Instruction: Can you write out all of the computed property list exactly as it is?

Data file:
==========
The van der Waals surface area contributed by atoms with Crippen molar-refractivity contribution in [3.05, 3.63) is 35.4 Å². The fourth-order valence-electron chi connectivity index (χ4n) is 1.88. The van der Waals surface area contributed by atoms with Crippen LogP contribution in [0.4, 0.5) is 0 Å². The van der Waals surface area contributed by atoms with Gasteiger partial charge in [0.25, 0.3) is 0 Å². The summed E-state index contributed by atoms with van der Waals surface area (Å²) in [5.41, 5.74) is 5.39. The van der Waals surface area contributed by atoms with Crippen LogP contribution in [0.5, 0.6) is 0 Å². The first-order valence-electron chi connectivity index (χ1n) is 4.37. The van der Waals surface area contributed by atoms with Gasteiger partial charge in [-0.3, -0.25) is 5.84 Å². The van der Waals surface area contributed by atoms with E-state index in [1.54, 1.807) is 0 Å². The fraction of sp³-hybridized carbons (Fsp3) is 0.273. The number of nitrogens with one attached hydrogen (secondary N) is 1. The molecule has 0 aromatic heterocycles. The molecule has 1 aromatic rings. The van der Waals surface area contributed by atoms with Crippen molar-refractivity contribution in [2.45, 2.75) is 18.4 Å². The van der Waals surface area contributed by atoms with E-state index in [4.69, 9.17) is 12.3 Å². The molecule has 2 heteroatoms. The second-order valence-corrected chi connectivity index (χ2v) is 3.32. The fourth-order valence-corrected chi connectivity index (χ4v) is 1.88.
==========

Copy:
The van der Waals surface area contributed by atoms with Crippen molar-refractivity contribution in [3.05, 3.63) is 35.4 Å². The fourth-order valence-electron chi connectivity index (χ4n) is 1.88. The van der Waals surface area contributed by atoms with Crippen LogP contribution in [0.4, 0.5) is 0 Å². The van der Waals surface area contributed by atoms with Gasteiger partial charge in [0.25, 0.3) is 0 Å². The summed E-state index contributed by atoms with van der Waals surface area (Å²) in [5.41, 5.74) is 5.39. The van der Waals surface area contributed by atoms with Crippen LogP contribution in [0.5, 0.6) is 0 Å². The first-order valence-electron chi connectivity index (χ1n) is 4.37. The van der Waals surface area contributed by atoms with Gasteiger partial charge in [-0.3, -0.25) is 5.84 Å². The van der Waals surface area contributed by atoms with E-state index in [1.54, 1.807) is 0 Å². The fraction of sp³-hybridized carbons (Fsp3) is 0.273. The number of nitrogens with one attached hydrogen (secondary N) is 1. The molecule has 0 aromatic heterocycles. The molecule has 1 aromatic rings. The van der Waals surface area contributed by atoms with Crippen molar-refractivity contribution in [2.45, 2.75) is 18.4 Å². The van der Waals surface area contributed by atoms with E-state index in [4.69, 9.17) is 12.3 Å². The molecule has 2 heteroatoms. The second-order valence-corrected chi connectivity index (χ2v) is 3.32. The fourth-order valence-corrected chi connectivity index (χ4v) is 1.88.